Notes and Quizzes for Entire Semester
Notes and Quizzes for Entire Semester MC 3360
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verified elite notetaker
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Haley J Schuhl
verified elite notetaker
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This 27 page Bundle was uploaded by Kaley Hanson on Tuesday January 19, 2016. The Bundle belongs to MC 3360 at Texas State University taught by Ngondo in Summer 2015. Since its upload, it has received 125 views. For similar materials see PR Research in Journalism and Mass Communications at Texas State University.
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Date Created: 01/19/16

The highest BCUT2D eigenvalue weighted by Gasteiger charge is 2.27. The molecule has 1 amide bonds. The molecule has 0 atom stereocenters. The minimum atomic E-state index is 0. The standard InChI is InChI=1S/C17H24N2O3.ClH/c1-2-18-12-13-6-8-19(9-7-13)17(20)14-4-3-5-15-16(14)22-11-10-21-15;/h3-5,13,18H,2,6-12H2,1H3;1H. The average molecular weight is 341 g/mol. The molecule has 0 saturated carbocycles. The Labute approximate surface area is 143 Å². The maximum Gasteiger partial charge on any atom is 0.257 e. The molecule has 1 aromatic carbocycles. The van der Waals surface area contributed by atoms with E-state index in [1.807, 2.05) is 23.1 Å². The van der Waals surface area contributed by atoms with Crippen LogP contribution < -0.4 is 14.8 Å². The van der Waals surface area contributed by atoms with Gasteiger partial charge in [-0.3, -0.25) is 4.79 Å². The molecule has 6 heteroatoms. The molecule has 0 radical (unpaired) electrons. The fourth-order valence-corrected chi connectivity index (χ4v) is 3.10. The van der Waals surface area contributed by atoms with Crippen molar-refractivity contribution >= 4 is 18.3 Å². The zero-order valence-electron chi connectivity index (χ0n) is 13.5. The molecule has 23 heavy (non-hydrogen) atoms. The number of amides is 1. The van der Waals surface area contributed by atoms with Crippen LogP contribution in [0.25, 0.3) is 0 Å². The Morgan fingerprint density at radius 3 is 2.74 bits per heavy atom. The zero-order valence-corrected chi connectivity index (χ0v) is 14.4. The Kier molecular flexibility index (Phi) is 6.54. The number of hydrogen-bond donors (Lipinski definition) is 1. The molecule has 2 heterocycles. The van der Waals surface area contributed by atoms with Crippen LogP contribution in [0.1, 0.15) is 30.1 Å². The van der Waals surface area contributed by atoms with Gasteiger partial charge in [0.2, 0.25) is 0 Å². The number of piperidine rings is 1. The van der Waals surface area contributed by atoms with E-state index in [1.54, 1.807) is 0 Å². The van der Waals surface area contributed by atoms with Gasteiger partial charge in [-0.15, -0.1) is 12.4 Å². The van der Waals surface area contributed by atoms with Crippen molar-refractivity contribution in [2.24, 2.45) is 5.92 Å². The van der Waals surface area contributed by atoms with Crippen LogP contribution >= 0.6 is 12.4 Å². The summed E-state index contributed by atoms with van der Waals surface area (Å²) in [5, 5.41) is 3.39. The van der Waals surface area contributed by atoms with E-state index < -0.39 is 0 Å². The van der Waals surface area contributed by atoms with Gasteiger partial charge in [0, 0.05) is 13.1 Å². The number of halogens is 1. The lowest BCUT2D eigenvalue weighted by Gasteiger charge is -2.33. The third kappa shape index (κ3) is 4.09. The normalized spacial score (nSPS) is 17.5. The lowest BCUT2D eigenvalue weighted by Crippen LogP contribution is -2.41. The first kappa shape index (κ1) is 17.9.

CH. 2: Elements of Research 4 basic elements: 1. Concepts and constructs helps us organize information so we understand 2. Measurement 3. Variables: independent and dependent 4. Scales Concepts: Definition: A term that expresses an abstract idea… Combines a particular concept, object, or people into more general categories Constructs: Def: Are concepts with 3 distinct characteristics A combination of concepts Connot be observed directly Designed with a particular research purpose and relates only to this context o Ex: “advertising involving” Variables: Def: The empirical counterpart of a construct or concept Variables are measured o Ex: age Helps us explain things Independent and dependent variables o Independent – cause o Dependent – effect o Dependent depends on the independent 1. Problem definition: Def: The primary objective of a problem definition stage is to develop the research question. -Hypothesis has a direction (increase or decrease) 2. Recognize the problem opportunity Identify the opportunity/challenge/situation: o External environment o Integrated marketing effectiveness o New opportunities Find out rom management why the information is being sought o Discuss: What the information will be used for What decisions might be made based on the findeings o Important: Client must prioritize question(s) Rephrase the question several times and in slightly different forms Discuss the differences Understand the decision-making environment: o Situation analysis: study the decision-making environment within which the market research will take place o Exploratory Used to identify important variable(s) to be studied Used as preliminary research, not definitive research Takes several forms Pilot study Survey Secondary analysis Hypothesis: Def: A relationship between two or more variables The “null” hypothesis (hypothesis no differences) To determine the statistical significance, the researcher must set a probability level, or a significant level, against which the null hypothesis is tested The significant statistical test tells the researcher that an observed result is probably not the result if chance or error Descriptive studies: Answer the questions – who, what, when, where, how Causal studies: Examine where one variable causes or determines the value of another variable o Dependent variable: A symbol, or concept, expected t be explained or influenced by the independent variable o Independent variable: A symbol, or concept CH. 3 • When staying anonymous, cannot be linked backed to the person • When staying confidential, you can be linked back to the person • Autonomy: respect the rights, values, and decisions of other people • Nonmaleficence: it is wrong to intentionally inflict harm upon others • Beneficence: positive obligation to remove existing harms and to confer benefits on others • Justice: people who are equal in relevant respects should be treated equally • Rights of participants: avoiding coercion assuring anonymity assuring confidentiality voluntary participation • Do not involve people in research without their knowledge or consent • Do not coerce people to participate • Do not withhold from the participants the true nature of the research • Do not actively lie to the participant about the nature of research • Do not lead the participant to commit acts that diminish his or her selfrespect • Do not violate the right to self determination • Do not expose the participants to physical or mental stress • Do not invade the privacy of the participants • Do not withhold benefits from participants in control groups • Do not fail to treat research participants fairly an to show them considerations and respect • Voluntary Participation: Is not a pressing ethical issue in mail and telephone surveys Why? Respondents are free to hang up the phone or to throw away the questionnaire • The researcher should disclose the purpose of the research and foreseeable consequences if they decide to decline or withdrawal • Need to disclose your contact info and/or your sponsor's contact info • Informed consent should be in writing • Don't fabricate any observations (replace with averages, don't fill in my personal opinions) • Passive analysis: when the researcher needs to analyze and quote online material Do not name the group Paraphrase long quotes Disguise some information, such as institutional or organizational names • Active analysis: gather online information through online surveys, focus groups, or types of experiment Informed consent form The researcher should provide the following: How to contact the researcher How to obtain the informed consent Full disclosure of any risk to confidentiality A debriefing page How participants to obtain the result of the study • A. Informed consent • B. Debriefing CH. 4: Sampling • Census: everyone in a population is counted or asked questions • Sampling: obtaining a group of people rom a population in such a way as to be representative of that population • COMMON ERROS FOUND IN SAMPLING: • Universe • Population: section of the universe you're interested in • Sampling frame: actual list of individuals or items • Sample • Coverage error • Sampling error: error related to selecting a sample from a population • Measurement error: nonsampling error not measuring what you set out to measure • Non probability samples: • Not everyone in the population has an equal chance of being chosen • Sampling for a specific purpose only those who fit certain criteria • Types • Convenience ("person on the street") • Purposive (specific) • Quota (making sure you don't exclude anyone, but not allowing for everyone to be possibly in the sample) • Snowball • Volunteer (often paid or provided a special service) Probability sampling: random samples • Everyone in the sample has an equal chance of being chosen and responding • Allows researcher to infer beyond the ample of the population by knowledge of • Population parameters (characteristics) • Estimating accuracy • Estimating error of measurement • Normal curve • Provides a way of establishing how much confidence we can place in accuracy ad measurement • Larger the sample, the more "normal" the normal curve is • All samples have their ow "normalcy" • Provides a "confidence level" for sampling and for response error • Sample size • Determines how much error we are willing to allow • Error is the maximum error that will be found in the sample, the abslute error • Random sampling: for infinite population magic number is 384 • Online calculation surveysystem.com/sscalc.htm • Simple random selection: chosen people are put back and next draw taken • Systematic random selection: chosen people are removed and next draw taken • Choosing via some systematic characteristic • Uses a calculated Skip Interval Population Size/Sample Size • Uses a randomly selected start number • Weighted random selection: chosen people represent a % of the population drawn at random from that population • Cluster sampling • Used when you need to get a scertain percentage of respondents from particular categories • Similar to weighted sampling • You randomly select within clusters to get your total N • For instance: newspapers are weekly, daily, and weekday only. To get a valid sample you would want to sample within each cluster. CH. 6: Content Analysis • How is content analysis applied? Describing Communication Content Testing Hypotheses of Message Characteristics Comparing Media Content to the "real world" Assessing the Image of a Particular Group in Society Establishing a Starting Point for the studies Media Effects • Content analysis: systematic, objective and quantitative analysis of the content of communication Systematic consistent rules applicable Objective personal biases should be avoided Quantitative ensures accurate representation of phenomenon • Content analysis steps: 1. Formulate a research question or hypothesis 2. Define the population 3. Select a sample 4. Define the unit of analysis what you're analyzing (what you're looking at) 5. Construct the categories of interest 6. Train the coders 7. Assess reliability 8. Analyze the data • Code date Applying coding scheme and generate data Coding scheme/codebook provides rules for assigning to categories Individuals must be trained to use codebook > Problems can result from: Poor definition of the categories Unclear instruction given to the coders • Intercoder reliability Two or more coders • Intracoder reliability One coder • Reliability: getting the same results over and over again • Face validity: through literature review • Content validity • Construct validity CH. 7: Survey Research • A descriptive survey: Attempts to describe or document current condition or attitudesto explain what exists at that moment Descriptive: identify/describe attitudes or behaviors (in a given population) • An analytical survey: Attempts to describe and explain why situation existtwo or more variables are examined >The results allow researchers to examine the interrelationships among variables and to develop explanatory inferences. >Does X relate to Y? • Professor evaluations • Public opinion surveys • Audience response analysis • Product/service satisfaction • Anytime you systematically ask people about their attitudes, emotions, beliefs, knowledge, intentions, or behaviors. • Mail surveys: Advantages: cost is cheap, length, no interviewer influence/bias, can have visual content, anonymity Disadvantages: must be selfexplanatorycan't clarify questions, low response rate, long data collection window, look up answers, who answers questions?Not a good method if you need quick responses Process: >Select sample >Create questionnaire >Write cover letter >Create the package >Distribute the survey >Monitor rates >Followups >Analyze Increasing response rates: >Advance mailings >Followup mailings >Incentives >Personal touches Real stamps Real signatures • Telephone surveys: Advantages: quick data collection data, moderate cost, ability to clarify questions, moderate response rate (once you get someone to answer) Disadvantages: moderate interviewer bias, short questionnaire, no visual depictions, push polls, cell phones Process: >Select a sample >Construct the questionnaire >Prepare interviewer instruction manual >Train interviewer >Collect data >Make callbacks >Verify results >Analyze data • Online surveys: Advantages: cheapest, quickest, no geographical limitations, no interview bias, moderate response rate, can have audiovisual content Disadvantages: hard to get a representative sample, must be selfexplanatory, length, lookup answers Process: >Select a sample >Construct the questionnaire >Write cover letter >Program survey >Collect data >Followup? >Analyze data • Facetoface surveys: Advantages: clarification possible, can have audiovisual content, highest response rate, length, rapport with respondent Disadvantages: interviewer bias, expensive, longer collection window, answers to sensitive questions Process: >Select a sample >Construct the questionnaire >Prepare interviewer instruction manual >Train interviewer >Collect data >Make callbacks >Verify results >Analyze data • Types of survey questions Openended >Participants generate responses Closeended (pgs. 198200) >Participants' response limited to provided choices >Multiplechoice >Rating scales, Likert and Likerttype >Semantic differential scales >Rank ordering >Check all that apply >Forcedchoice CH. 10-12 Descriptive Statistics Descriptive statistics summarize (i.e. describe) the pattern of scores Frequency – number of times a given response is reported Central tendency – the point in the distribution where the data are centered o How are the data similar Dispersion – how spread out the data are o How are the data different Frequency Distributions A graphical representation of a single question Central Tendency Mean o Average Median o The middle response Mode o The response that occurs most often Range o Difference between the largest and smallest observations Deviation o The difference between an observation/measurement and the mean for that variable The normal curve o The most notable probability distribution in stats o Mean, median and mode are all the same value o 95% of the population values fall within 2 standard deviations from the mean Role of chance Largest concern with quantitative data analysis is that we are finding results based only on chance Null hypothesis We must start with the assumption that no relationship exists and find evidence to the contrary Research in Advertising Advertising agencies are generally divided into four departments o Market research o Creative development o Media selection o Account services Advertising research areas o Copy testing Consist of studies that examine the advertisement or commercial itself. Three dimensions: Cognitive (knowing) o Attention, exposure, awareness, recogition, comprehension, recall Conative (doing) o Intention to buy, purchase behavior Affective (feeling or emotions) o Attitude change, like-dislike, involvement o Media research o Campaign assessment The five M’s of advertising o Mission o Money o Message o Media o Measurement International advertising objectivities o Purchase o Purchase intention o Attitude o Belief/knowledge o Awareness Developing the advertising campaign o Message generation and evaluation o Creative development and execution o Legal and social issues Seven advertising forms worldwide o Announcement Execution: pure display, product message, corporate presentation, documentary o Association Execution: lifestyle, metaphor, metonymy, celebrity transfer o Lesson Execution: presenter, testimonial/endorsement, demonstration, comparison, “how to” o Drama Execution: slice of life, problem-solution, vignettes, theatre o Entertainment Execution: humor, play or act around the product o Imagination Execution: cartoons, film, prosperities in action, other realistic acts o Special effects Execution: product in action, animation, film, video technique, artistic stimuli Print Ads o Detailed product information o Ability to communicate user imagery o Flexibility o Ability to segment Media research o Media research helps determine which advertising vehicles are most efficient and what type of media schedule will have the greatest impact Reach – the total number of households exposed to a message in a particular medium at least once over a certain period (4 wks) Frequency – refers to the number of exposures to the same message that each house hold receives Gross rating pointing are useful for deciding between two media alternatives GRP = reach x average frequency The Importance of Digital Media Analytics Monitor and track trends and developments as they occur Measure and assess that planned actions are occurring as expected Evaluate PR actions during all segments of a PR campaign “Digital analytics is the analysis of qualitative and quantitative data from your website and the competition, to drive a continual improvement f the online experience that your customers, and potential customers have, which translates into your desired outcomes (online and offline).” –Avinash Kaushik Here are some examples of questions that Web analytics can help answer: o Is our corporate Twitter account driving traffic to the right Web pages? o Are our press releases or social media releases being cited by journalists and bloggers, and if so, do thy drive traffic to our corporate site? o Is Key Message A more effective at driving sales than Key Message B? o Should we invest more resources in social or traditional media? o Where do we find the audiences most likely to respond to our campaigns? Conversion rate = is the percentage of visitors to a website that accomplish and objective. If 100 people visit your website, and 7 of them fill out your lead form, your conversion rate is 7%. How metrics can help PR o Identify and maximize high-quality traffic from referring sites o Refine target demographics and identify new publics o Track growth in the community of users o Learn more about what customers want in order to sharpen future PR campaigns o Attribute conversions to specific PR campaigns o Determine the effects of out outcomes. In PR, this may be determining which media outlets or wire services drive more traffic or more conversions (you did define your conversion metrics, right?) It allows PR pros to make data-driven decisions and improve content to deliver on the topics audiences are most interested in. How to get a deeper insight into the consumers’ needs using social date: o Using email-matching and other techniques, locate your actual customers on social media o Harvest all the available public data: positive or negative mentions of your brand (sentiment), profile information, the devices they use, how active they are, reviews they’ve written and more. o Create unified social profiles of your customer segments: the things they like, the topics they talk about, their interests, and any needs that your brand can meet. o Distribute the findings to all appropriate departments within your company, updating regularly. Strategic Planning Determine o Where we are o Where we want to be o How we’ll get there Step 1. Research o Situation analysis Statement about the challenges or opportunities to be overcome or addressed Must have buy-in from the organization and key players SWOT analysis: internal (strengths and weaknesses) and external (opportunities and threats) look at an organization’s environment and reputation o Qualitative and quantitative research Phone surveys Focus groups Web surveys o Audience analysis Identify and analyze your key audiences Prioritize Determine outreach methods and channels Step 2. Strategy o Measurable goals and objectives Must be clear, specific and measurable Identifies hoped-for impacts on each audience Step 3. Tactics Step 4. Evaluation/research o Based on the measurable goals and objectives o Track measurements throughout (ex: media hits, social media interaction, advertising analytics, etc.)